RCI: Bengali Red Dal

Blogging event Regional Cuisines of India (RCI) was started by Lakshmi of Veggie Cuisine, to celebrate the rich and diverse cuisines of India, and is hosted by a different blogger each month. I think this event is a fantastic idea, because not only does it encourage us to explore the many varieties of regional Indian food, but the round-ups also provide excellent resources of information and recipes! For this reason, I’ve decided to dedicate a page to it that contains round-ups of past events, and RCIs that are yet to come, so that I can find it and refer to it easily!Photobucket

This month, we are exploring the cuisine of West Bengal, and our host is Sandeepa from Bong Mom’s Cookbook.

Food is very important to Bengalis. Traditional feasts are carefully structured rituals consisting of numerous dishes, carefully and laboriously prepared, with different structures and  tastes playing an important part of the meal. Such feasts are always finished off with a sweat, usually based on milk and cream, for which Bengal is famous all over India. Fish (both freshwater and sea fish) and rice are the main staples of this coastal region nurtured by the Ganges river, and a delicate mixture of sweet and spicy flavours is characteristic of Bengali dishes. Mustard oil is the preferred cooking medium, and mustard seeds and greens are also used. Mustard is indeed one of the 5 ingredients in Panch Phoron, a typically Bengali mix of equal amounts of 5 spices: fennel (saunf), nigella seeds (kalonji), black mustard seeds, cumin seeds (jeera) and fenugreek seeds (methi). Coconuts and ginger are also widely used in Bengali cooking, and a touch of garam masala is often added to the food to enhance its flavours. Other characteristic ingredients include red lentils (massoor dal), moong dal (moong lentils), poppy seed paste (posto), mustard paste and mangoes.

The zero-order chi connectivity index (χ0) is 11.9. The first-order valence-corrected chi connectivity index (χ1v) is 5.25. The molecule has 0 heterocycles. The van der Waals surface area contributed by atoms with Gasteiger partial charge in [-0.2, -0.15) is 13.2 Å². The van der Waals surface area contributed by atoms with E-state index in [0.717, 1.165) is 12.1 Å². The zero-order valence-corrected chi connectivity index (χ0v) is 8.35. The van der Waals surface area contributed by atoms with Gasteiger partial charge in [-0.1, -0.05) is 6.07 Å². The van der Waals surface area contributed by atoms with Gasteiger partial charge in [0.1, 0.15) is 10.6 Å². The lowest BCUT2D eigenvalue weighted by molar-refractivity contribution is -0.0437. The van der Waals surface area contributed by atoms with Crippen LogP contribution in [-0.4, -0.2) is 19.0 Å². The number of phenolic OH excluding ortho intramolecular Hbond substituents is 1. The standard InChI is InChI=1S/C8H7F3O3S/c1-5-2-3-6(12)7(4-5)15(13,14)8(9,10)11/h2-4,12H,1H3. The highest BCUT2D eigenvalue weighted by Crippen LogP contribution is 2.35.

To find out more about Bengali cuisine, please check out this interesting and informative article, as well as the Wikipedia entry on Bengali cuisine, which describes the courses in a typical Bengali meal. For a wealth of mouth-watering Bengali recipes, do check out these two fantastic blogs: Quick Indian Cooking & Bong Mom’s Cookbook

1952WestBengal

West Bengal – Wikipedia Commons As my entry, I’ve chosen this gorgeous Bengali dal. I really wanted to make this recipe from Sangeeta’s blog, but then felt a little silly submitting her her own recipe, so I’ve chosen this one, which is similar, and yet different. This recipe features red lentils, or masoor dal, which seems to be a favourite Bengali dal, judging from the recipes I found featuring this pretty little lentil. Another important characteristics is the use of Panch Phoron. The recipe has three basic steps: the lentils are cooked with turmeric and green chili, and then seasoned with onion, tomato and ginger paste; this is then seasoned with dried chilies, panch phoron and garlic tadka. IMG_8532 

Bengali Red Dal

 

 

SOURCE: adapted from this recipe from Rumela’s web

PREPARATION TIME: 5 min

COOKING TIME: 30 – 40 min

CUISINE: Indian – Bengali

SERVES: 3 – 4Ingredients:

1 1/2 cup red lentils
3 1/2 cup water
3 green finger chilies (but see note)
1/2 tsp turmeric, or more to taste
1/2 tsp salt, or to taste
4 tbsp ghee, butter or vegetable oil
1 cup minced
onions (1 medium to large onion)
1 cup chopped tomatoes
1 tbsp grated fresh ginger
2 tbsp ghee or vegetable oil
1 tsp panch phoron mix
4 dried small red chilies
3 cloves
garlic

1/2 tsp sugar (optional)

Method

1. Rinse lentils well, add water, chilies, turmeric and salt. Bring carefully to boil and cook over low to medium heat, partially covered, for 25 minutes. Cover and cook another 10 minutes. Adjust salt.

You will see the lentils go through various stages during cooking. They will first disintegrate and look like little pieces of peel. At this point, they will still taste slightly raw, and have a particular taste that I associate with raw pulses. After some time, they will disintegrate further into a velvety mush, with an addictive and comforting flavour. I find this irresistible!

2. While lentils are cooking, heat the oil or ghee in a pan. The oil is hot engouh when it starts sizzling when you insert the wooden spoon. Then add the onions and cook until they are golden brown, stirring constantly.

3. Add ginger and stir for 5 seconds. It will stick a little, but don’t worry. You’ll get it off when you add the tomatoes.  Add the tomatoes and continue cooking until the tomatoes decompose into a delicious and fragrant mush, and the oil or ghee starts oozing from the mixture.  Stir so that tomato mixture doesn’t stick. Turn heat to low if necessary.

4. Scrape out the tomato mixture into the lentils and stir it in. Stir in the sugar if using it. Let lentils sit while you make the spiced oil.